Scientists have discovered a new cellular therapy for diabetes: lab grown mini stomachs. Researchers used stomach cells to create these mini stomachs that produce insulin when transplanted in mice.
Worldwide, the total number of people with diabetes is projected to rise from 171 million in 2000 to 366 million in 2030. The prevalence of diabetes is higher in men than women, but there are more women with diabetes than men.
In 2012, 29.1 million Americans, or 9.3% of the population, had diabetes. Approximately 1.25 million American children and adults have type 1 diabetes. [Read more Eating Chocolate Daily May Reduce Risk Of Diabetes And Heart Disease]
Type 1 diabetes, once known as juvenile diabetes, results from the autoimmune destruction of the insulin-producing beta cells in the pancreas.
In an attempt to find a cure, researchers, for decades have been trying to substitute beta cells – the insulin-making pancreatic cells that get lost in diabetes.
The new study suggests that cells from the pylorus region – a region in the lower part of the stomach – have the greatest possibility.
To pinpoint the body tissue most compliant to reprogramming for producing insulin, senior study author Qiao Zhou, of Harvard University, and colleagues performed genetic engineering on mice to express 3 genes that can transform other cells into beta cells.
Mr. Zhou said they searched all over the body of the mouse and were surprised to find that the cells located in the pylorus section of the stomach were most compliant to beta cell conversion. The tissue he said, seemed to be the finest starting substance.
The pylorus region connects the stomach with the small intestine. When the cells in this area were reprogrammed, they became most responsive to elevated glucose levels, producing insulin in order to normalize the rodents’ blood sugar.
Testing the mini stomachs
To test these cells’ effectiveness, the research team killed the beta cells of 2 groups of mouse engineered to have diabetes. Of these groups, one possessed reprogrammed cells that acted like beta cells, while the other group, the control group, didn’t have reprogrammed pylorus cells.
Control mice, without tissue reprogramming, died within 8 weeks. However, reprogrammed cells of the experimental mice maintained glucose and insulin levels for as long as six months. That was the time span the rodents were tracked. This demonstrates that the pylorus cells that were reprogrammed reimbursed for not having beta cells.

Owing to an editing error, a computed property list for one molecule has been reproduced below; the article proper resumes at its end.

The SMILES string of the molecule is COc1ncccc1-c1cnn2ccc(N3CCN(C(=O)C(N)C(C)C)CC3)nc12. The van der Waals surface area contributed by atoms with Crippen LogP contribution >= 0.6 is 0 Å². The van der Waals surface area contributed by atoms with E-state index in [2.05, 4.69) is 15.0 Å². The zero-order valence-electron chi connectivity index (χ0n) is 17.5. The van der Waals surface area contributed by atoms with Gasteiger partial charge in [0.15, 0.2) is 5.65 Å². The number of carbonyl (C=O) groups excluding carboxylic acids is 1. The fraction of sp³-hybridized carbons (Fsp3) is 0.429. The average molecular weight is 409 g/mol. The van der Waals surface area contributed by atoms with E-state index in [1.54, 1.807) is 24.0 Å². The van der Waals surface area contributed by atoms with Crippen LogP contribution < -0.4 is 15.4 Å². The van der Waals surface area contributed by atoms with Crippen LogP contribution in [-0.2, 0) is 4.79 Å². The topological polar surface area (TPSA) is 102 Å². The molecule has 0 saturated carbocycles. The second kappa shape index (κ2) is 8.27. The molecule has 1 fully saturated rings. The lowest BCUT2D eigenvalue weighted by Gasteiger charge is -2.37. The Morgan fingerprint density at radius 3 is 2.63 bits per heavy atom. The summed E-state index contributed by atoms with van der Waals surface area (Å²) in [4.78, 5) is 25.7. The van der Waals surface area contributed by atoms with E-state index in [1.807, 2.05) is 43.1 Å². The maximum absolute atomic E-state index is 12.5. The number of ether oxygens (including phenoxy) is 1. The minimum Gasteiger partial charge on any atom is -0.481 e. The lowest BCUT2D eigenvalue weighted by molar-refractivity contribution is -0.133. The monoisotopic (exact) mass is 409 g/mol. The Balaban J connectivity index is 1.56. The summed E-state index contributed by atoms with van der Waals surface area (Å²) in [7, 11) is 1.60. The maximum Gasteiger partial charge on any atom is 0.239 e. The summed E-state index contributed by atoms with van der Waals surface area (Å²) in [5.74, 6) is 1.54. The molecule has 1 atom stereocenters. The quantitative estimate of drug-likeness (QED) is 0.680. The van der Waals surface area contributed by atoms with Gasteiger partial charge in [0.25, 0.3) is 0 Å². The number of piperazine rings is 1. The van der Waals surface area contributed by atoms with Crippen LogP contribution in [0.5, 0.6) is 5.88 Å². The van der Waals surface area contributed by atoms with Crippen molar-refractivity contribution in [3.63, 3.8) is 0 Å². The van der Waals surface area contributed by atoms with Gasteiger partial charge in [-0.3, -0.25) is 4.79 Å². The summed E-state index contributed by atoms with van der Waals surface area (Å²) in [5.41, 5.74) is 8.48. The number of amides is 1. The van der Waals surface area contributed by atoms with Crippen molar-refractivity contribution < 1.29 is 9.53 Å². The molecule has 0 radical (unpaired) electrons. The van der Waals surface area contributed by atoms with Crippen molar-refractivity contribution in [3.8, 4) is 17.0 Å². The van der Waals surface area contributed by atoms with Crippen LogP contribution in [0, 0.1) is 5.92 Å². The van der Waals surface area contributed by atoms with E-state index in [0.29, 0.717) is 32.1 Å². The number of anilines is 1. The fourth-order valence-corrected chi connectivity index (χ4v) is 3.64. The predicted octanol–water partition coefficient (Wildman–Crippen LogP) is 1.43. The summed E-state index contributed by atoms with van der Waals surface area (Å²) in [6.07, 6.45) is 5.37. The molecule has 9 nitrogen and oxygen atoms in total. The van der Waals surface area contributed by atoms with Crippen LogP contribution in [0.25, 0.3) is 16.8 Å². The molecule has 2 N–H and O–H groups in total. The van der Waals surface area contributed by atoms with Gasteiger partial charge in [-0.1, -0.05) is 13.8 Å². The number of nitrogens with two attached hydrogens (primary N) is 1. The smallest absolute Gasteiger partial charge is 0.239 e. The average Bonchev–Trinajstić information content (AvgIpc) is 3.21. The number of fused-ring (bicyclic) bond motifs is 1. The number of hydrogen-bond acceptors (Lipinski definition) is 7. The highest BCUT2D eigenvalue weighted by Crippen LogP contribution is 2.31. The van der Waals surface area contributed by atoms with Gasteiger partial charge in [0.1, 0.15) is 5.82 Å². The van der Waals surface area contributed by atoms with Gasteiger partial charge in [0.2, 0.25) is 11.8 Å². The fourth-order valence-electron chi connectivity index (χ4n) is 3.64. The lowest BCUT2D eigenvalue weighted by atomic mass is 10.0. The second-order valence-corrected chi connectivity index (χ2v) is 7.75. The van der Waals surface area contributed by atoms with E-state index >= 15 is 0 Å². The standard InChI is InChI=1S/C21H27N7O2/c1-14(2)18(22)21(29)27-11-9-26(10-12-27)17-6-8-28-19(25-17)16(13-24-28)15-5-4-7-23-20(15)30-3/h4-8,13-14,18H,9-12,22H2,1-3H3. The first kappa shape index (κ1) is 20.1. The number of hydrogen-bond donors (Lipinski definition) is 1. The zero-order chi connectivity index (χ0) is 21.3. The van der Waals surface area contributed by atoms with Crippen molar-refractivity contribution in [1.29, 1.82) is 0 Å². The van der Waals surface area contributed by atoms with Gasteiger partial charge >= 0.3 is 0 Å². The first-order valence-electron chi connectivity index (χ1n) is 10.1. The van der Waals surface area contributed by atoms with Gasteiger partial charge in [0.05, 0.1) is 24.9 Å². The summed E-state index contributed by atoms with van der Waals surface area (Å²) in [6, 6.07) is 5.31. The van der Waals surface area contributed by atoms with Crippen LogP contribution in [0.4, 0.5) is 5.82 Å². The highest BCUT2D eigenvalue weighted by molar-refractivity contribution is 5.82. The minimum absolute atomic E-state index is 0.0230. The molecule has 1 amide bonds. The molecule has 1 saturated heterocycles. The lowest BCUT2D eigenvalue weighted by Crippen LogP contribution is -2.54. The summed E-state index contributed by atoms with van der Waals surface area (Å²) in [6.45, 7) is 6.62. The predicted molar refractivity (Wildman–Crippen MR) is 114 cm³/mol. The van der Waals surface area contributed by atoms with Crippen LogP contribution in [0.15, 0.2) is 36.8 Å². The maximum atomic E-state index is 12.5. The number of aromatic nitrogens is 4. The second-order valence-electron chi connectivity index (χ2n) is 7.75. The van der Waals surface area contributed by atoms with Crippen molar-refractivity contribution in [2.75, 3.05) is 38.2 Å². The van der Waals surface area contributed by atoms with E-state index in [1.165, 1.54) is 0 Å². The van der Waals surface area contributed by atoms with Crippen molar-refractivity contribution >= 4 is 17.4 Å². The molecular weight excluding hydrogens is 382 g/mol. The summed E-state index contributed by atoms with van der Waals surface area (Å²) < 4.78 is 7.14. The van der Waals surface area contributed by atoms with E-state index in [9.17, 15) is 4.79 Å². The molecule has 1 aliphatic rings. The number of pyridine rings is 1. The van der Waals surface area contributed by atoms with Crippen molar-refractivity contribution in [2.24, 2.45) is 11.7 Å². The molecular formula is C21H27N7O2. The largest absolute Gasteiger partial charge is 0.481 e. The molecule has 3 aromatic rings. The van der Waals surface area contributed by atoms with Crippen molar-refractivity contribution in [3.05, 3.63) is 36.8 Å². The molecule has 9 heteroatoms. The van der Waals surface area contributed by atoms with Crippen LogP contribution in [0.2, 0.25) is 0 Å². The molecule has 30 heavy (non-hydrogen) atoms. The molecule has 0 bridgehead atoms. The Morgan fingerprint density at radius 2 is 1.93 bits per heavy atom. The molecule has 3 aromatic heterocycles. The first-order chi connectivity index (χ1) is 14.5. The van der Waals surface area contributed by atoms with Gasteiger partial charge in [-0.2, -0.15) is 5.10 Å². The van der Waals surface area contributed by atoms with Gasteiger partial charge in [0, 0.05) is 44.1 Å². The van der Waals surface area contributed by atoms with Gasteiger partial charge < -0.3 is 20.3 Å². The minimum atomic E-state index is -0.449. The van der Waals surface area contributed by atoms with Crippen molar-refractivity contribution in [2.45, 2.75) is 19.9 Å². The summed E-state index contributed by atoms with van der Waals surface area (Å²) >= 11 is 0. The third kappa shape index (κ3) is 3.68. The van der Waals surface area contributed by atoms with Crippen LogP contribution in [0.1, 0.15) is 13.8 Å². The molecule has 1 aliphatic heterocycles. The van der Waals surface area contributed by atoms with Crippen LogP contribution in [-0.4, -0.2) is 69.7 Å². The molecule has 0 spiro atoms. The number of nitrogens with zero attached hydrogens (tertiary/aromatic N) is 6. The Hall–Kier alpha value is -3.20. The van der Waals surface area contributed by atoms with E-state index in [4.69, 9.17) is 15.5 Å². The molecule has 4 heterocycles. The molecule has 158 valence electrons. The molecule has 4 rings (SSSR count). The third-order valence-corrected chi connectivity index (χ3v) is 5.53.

Another advantage of the pyloric stomach is that the stem cells in them renew the tissues in the gut regularly.
However, to get closer to a possible clinical therapy, Zhou and his colleagues had to take a different approach. When the mouse reached adulthood, the researchers turned on the 3 genes. But for clinical future, a transgenic human being isn’t possible, explains Zhou.
So they collected the mice’s stomach tissue, engineered it in order to express the beta-cell reprogramming elements, and persuaded the cells to turn into a tiny sphere of a mini stomach that would produce insulin and at the same time reinvigorate itself with stem cells. Next, the researchers planted these mini stomachs in the layer that covers the inside part of the rodent’s abdominal cavity.
When the mice’s pancreatic cells were destroyed to see if the tiny stomachs would recoup, the researchers found that in 5 of the 22 mice, the glucose levels remained normal, and that was the success they expected.
Mr. Zhou explained why pylorus cells seem to be the most ideal cells to convert for producing insulin. Pylorus cells most closely resemble natural beta cells in the pancreas, so it is able to do a better job when it comes to regulating blood sugar, he said.
The findings were printed in the Cell Stem Cell.
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